'This isn't okay': Dirty Dough pushes back on Crumbl Cookies' allegation they stole recipes

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Sunday, October 16, 2022
Crumbl Cookies sues smaller competitors
A Crumbl Cookies lawsuit alleges smaller competitors Dirty Dough and Crave copied their designs. But then they made a more serious allegation.

UTAH -- The battle is heating up in a cookie war.

Little guys are fighting back against a popular chain they say has a crummy case, and the dispute has been getting new attention on social media.

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Billion-dollar Utah-based Crumbl Cookies is suing smaller competitors Dirty Dough and Crave.

Crumbl accused the start-ups of trademark infringement, claiming they copied Crumbl's cookie designs, packaging and even logos. Both companies fiercely denied the claims.

"Our initial reaction to receiving this lawsuit was primarily just shock and frustration," said Crave Cookies Co-founder Trent English.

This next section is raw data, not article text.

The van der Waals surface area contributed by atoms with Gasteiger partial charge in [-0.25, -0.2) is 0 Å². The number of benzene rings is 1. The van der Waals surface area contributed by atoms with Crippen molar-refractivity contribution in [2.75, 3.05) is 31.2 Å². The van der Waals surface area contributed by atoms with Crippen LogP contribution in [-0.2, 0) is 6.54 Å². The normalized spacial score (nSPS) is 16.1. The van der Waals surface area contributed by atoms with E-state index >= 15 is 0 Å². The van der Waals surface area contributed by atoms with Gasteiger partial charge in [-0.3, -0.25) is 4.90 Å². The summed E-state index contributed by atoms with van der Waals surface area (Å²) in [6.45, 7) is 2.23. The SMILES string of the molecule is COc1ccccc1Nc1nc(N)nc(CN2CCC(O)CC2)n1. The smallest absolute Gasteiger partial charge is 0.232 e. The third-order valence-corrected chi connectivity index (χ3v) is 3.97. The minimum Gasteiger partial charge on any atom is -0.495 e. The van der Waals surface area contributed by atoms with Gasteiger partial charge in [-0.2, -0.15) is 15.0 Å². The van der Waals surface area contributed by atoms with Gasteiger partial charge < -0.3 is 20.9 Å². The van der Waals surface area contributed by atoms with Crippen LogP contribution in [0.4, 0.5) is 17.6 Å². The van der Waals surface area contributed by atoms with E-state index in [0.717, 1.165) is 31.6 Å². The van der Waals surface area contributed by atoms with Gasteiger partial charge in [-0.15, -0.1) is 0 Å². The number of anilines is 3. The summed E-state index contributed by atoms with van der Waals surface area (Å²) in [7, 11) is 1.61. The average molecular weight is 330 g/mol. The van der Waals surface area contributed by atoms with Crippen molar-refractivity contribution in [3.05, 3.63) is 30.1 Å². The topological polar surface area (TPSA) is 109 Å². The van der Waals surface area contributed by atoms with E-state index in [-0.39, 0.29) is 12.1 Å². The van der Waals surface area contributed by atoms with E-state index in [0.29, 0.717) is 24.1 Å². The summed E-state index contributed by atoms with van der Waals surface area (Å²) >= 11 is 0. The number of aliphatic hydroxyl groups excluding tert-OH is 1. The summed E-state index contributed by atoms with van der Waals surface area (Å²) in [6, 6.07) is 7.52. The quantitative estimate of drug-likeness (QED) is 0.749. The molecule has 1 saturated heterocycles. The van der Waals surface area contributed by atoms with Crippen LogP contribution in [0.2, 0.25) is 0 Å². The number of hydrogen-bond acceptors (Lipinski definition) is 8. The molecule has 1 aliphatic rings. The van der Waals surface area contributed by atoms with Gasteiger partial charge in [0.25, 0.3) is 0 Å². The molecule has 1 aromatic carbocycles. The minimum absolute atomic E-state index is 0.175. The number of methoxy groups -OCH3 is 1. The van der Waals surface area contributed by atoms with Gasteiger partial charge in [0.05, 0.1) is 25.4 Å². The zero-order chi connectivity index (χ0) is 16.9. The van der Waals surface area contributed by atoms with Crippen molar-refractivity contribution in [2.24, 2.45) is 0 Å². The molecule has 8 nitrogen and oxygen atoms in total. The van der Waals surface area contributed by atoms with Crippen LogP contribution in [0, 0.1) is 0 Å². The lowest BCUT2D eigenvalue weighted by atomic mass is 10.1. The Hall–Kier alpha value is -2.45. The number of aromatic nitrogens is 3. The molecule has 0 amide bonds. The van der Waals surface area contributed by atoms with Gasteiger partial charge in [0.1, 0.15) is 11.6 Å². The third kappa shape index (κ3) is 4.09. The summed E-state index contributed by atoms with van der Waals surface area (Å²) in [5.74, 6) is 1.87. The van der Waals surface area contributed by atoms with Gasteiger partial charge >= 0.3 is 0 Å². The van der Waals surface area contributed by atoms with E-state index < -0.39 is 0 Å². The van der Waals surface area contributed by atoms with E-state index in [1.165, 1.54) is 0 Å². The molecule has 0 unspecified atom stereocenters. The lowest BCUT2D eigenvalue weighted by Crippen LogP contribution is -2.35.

The not-so-sweet fight went public earlier this year, from ads appearing to poke fun at the cookie giant to billboards saying "cookie's so good, we're being sued."

"Our colors are black and gold. Their colors are pink and black. Our logo is two overlapping cookies with a bite taken out of it. Their logo is a baker wearing a hat with a bite taken out of the hat," English said.

In August, a more serious allegation was made. Crumbl claimed Dirty Dough was playing dirty, and stole dozens of recipes, training videos and trade secrets.

"It's a bad look from where the first ones to stand up and say, 'No, this isn't okay. You can't just sue people without merit.' So then, they keep making up other claims, like stolen documents," said Dirty Dough Founder Bennett Maxwell.

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Lawsuits and all, one Virginia Crumbl store is staying busy, with their fans as loyal as ever.

Crumbl told ABC News that "all brands have the right and responsibility to protect their intellectual property."

"The way the law looks at these things is, okay, two things may look alike, but we want to know if customers are confused. That's the ultimately question of the trademark, trade dress side of things," said EPG Lawyers Partner Jessie Bolling.